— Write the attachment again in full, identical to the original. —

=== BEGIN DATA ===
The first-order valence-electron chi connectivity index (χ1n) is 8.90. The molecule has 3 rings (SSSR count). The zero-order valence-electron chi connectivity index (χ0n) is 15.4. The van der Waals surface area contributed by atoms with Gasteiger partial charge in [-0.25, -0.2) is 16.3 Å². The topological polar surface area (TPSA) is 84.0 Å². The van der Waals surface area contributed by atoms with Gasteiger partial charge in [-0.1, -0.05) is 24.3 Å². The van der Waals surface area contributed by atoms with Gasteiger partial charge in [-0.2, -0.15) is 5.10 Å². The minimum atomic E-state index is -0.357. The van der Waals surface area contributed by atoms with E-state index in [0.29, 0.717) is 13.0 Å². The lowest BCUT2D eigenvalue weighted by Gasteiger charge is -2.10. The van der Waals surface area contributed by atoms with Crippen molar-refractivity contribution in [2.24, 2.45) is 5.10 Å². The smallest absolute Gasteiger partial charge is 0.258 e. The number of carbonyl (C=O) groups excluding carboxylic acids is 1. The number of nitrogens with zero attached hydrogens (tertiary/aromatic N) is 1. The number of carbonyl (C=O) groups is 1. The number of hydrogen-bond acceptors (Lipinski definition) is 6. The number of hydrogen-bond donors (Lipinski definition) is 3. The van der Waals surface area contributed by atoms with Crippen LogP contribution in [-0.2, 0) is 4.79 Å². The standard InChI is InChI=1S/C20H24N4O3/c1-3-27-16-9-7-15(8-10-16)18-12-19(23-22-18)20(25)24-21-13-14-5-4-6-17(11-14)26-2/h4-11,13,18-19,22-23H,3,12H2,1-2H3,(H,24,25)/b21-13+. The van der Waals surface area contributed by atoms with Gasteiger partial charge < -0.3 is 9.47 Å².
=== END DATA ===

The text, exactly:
The first-order valence-electron chi connectivity index (χ1n) is 8.90. The molecule has 3 rings (SSSR count). The zero-order valence-electron chi connectivity index (χ0n) is 15.4. The van der Waals surface area contributed by atoms with Gasteiger partial charge in [-0.25, -0.2) is 16.3 Å². The topological polar surface area (TPSA) is 84.0 Å². The van der Waals surface area contributed by atoms with Gasteiger partial charge in [-0.1, -0.05) is 24.3 Å². The van der Waals surface area contributed by atoms with Gasteiger partial charge in [-0.2, -0.15) is 5.10 Å². The minimum atomic E-state index is -0.357. The van der Waals surface area contributed by atoms with E-state index in [0.29, 0.717) is 13.0 Å². The lowest BCUT2D eigenvalue weighted by Gasteiger charge is -2.10. The van der Waals surface area contributed by atoms with Crippen molar-refractivity contribution in [2.24, 2.45) is 5.10 Å². The smallest absolute Gasteiger partial charge is 0.258 e. The number of carbonyl (C=O) groups excluding carboxylic acids is 1. The number of nitrogens with zero attached hydrogens (tertiary/aromatic N) is 1. The number of carbonyl (C=O) groups is 1. The number of hydrogen-bond acceptors (Lipinski definition) is 6. The number of hydrogen-bond donors (Lipinski definition) is 3. The van der Waals surface area contributed by atoms with Crippen LogP contribution in [-0.2, 0) is 4.79 Å². The standard InChI is InChI=1S/C20H24N4O3/c1-3-27-16-9-7-15(8-10-16)18-12-19(23-22-18)20(25)24-21-13-14-5-4-6-17(11-14)26-2/h4-11,13,18-19,22-23H,3,12H2,1-2H3,(H,24,25)/b21-13+. The van der Waals surface area contributed by atoms with Gasteiger partial charge < -0.3 is 9.47 Å².